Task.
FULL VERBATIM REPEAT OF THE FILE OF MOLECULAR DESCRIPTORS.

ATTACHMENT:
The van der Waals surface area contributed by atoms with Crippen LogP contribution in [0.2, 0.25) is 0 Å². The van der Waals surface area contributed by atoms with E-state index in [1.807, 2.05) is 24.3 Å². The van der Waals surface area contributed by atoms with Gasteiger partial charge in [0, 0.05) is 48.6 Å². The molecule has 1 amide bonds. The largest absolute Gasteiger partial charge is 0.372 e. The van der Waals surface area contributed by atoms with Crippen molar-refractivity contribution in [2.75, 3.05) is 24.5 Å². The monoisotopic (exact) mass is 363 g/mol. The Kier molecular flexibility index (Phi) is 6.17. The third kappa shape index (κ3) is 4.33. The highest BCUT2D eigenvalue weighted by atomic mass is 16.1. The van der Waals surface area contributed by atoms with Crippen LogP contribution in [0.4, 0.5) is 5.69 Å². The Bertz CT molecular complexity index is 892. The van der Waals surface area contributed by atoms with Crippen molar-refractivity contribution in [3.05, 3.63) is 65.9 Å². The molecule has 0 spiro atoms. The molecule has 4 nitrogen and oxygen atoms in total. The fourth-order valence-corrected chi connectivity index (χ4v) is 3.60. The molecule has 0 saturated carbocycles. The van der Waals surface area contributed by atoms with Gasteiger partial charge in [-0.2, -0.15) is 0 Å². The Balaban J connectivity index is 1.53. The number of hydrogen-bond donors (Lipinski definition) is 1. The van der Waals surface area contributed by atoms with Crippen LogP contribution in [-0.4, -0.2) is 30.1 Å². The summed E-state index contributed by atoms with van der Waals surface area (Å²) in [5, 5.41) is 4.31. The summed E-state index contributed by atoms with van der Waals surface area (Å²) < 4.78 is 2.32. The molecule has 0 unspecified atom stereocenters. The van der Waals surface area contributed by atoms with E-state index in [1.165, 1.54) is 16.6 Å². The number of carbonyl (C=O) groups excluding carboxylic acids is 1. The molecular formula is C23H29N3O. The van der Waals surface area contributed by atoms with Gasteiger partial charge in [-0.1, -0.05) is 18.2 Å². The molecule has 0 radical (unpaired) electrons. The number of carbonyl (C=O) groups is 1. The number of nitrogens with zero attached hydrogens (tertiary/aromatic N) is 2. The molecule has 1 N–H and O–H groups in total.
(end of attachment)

The van der Waals surface area contributed by atoms with Crippen LogP contribution in [0.2, 0.25) is 0 Å². The van der Waals surface area contributed by atoms with E-state index in [1.807, 2.05) is 24.3 Å². The van der Waals surface area contributed by atoms with Gasteiger partial charge in [0, 0.05) is 48.6 Å². The molecule has 1 amide bonds. The largest absolute Gasteiger partial charge is 0.372 e. The van der Waals surface area contributed by atoms with Crippen molar-refractivity contribution in [2.75, 3.05) is 24.5 Å². The monoisotopic (exact) mass is 363 g/mol. The Kier molecular flexibility index (Phi) is 6.17. The third kappa shape index (κ3) is 4.33. The highest BCUT2D eigenvalue weighted by atomic mass is 16.1. The van der Waals surface area contributed by atoms with Crippen LogP contribution in [0.4, 0.5) is 5.69 Å². The Bertz CT molecular complexity index is 892. The van der Waals surface area contributed by atoms with Crippen molar-refractivity contribution in [3.05, 3.63) is 65.9 Å². The molecule has 0 spiro atoms. The molecule has 4 nitrogen and oxygen atoms in total. The fourth-order valence-corrected chi connectivity index (χ4v) is 3.60. The molecule has 0 saturated carbocycles. The van der Waals surface area contributed by atoms with Gasteiger partial charge in [-0.2, -0.15) is 0 Å². The Balaban J connectivity index is 1.53. The number of hydrogen-bond donors (Lipinski definition) is 1. The van der Waals surface area contributed by atoms with Crippen LogP contribution in [-0.4, -0.2) is 30.1 Å². The summed E-state index contributed by atoms with van der Waals surface area (Å²) in [5, 5.41) is 4.31. The summed E-state index contributed by atoms with van der Waals surface area (Å²) < 4.78 is 2.32. The molecule has 0 unspecified atom stereocenters. The van der Waals surface area contributed by atoms with E-state index in [1.165, 1.54) is 16.6 Å². The number of carbonyl (C=O) groups excluding carboxylic acids is 1. The molecular formula is C23H29N3O. The van der Waals surface area contributed by atoms with Gasteiger partial charge in [-0.1, -0.05) is 18.2 Å². The molecule has 0 radical (unpaired) electrons. The number of carbonyl (C=O) groups is 1. The number of nitrogens with zero attached hydrogens (tertiary/aromatic N) is 2. The molecule has 1 N–H and O–H groups in total.